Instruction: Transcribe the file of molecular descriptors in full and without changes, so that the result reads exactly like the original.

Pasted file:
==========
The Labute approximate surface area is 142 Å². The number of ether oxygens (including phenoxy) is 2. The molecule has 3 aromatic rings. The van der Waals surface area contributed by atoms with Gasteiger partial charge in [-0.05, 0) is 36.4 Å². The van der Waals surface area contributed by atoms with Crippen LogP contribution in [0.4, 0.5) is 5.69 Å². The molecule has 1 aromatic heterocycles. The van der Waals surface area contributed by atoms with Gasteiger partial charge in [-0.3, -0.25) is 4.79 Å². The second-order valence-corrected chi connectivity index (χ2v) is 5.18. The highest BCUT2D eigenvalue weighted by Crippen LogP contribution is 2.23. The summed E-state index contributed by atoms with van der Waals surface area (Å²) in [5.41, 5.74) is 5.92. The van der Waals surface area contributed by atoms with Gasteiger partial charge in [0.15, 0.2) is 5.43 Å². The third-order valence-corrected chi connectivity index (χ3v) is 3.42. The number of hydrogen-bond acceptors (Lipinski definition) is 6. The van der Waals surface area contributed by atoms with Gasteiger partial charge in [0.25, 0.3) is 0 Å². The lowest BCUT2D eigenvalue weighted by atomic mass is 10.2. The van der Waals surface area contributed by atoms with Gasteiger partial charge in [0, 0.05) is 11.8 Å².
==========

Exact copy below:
The Labute approximate surface area is 142 Å². The number of ether oxygens (including phenoxy) is 2. The molecule has 3 aromatic rings. The van der Waals surface area contributed by atoms with Gasteiger partial charge in [-0.05, 0) is 36.4 Å². The van der Waals surface area contributed by atoms with Crippen LogP contribution in [0.4, 0.5) is 5.69 Å². The molecule has 1 aromatic heterocycles. The van der Waals surface area contributed by atoms with Gasteiger partial charge in [-0.3, -0.25) is 4.79 Å². The second-order valence-corrected chi connectivity index (χ2v) is 5.18. The highest BCUT2D eigenvalue weighted by Crippen LogP contribution is 2.23. The summed E-state index contributed by atoms with van der Waals surface area (Å²) in [5.41, 5.74) is 5.92. The van der Waals surface area contributed by atoms with Gasteiger partial charge in [0.15, 0.2) is 5.43 Å². The third-order valence-corrected chi connectivity index (χ3v) is 3.42. The number of hydrogen-bond acceptors (Lipinski definition) is 6. The van der Waals surface area contributed by atoms with Gasteiger partial charge in [0.25, 0.3) is 0 Å². The lowest BCUT2D eigenvalue weighted by atomic mass is 10.2. The van der Waals surface area contributed by atoms with Gasteiger partial charge in [0, 0.05) is 11.8 Å².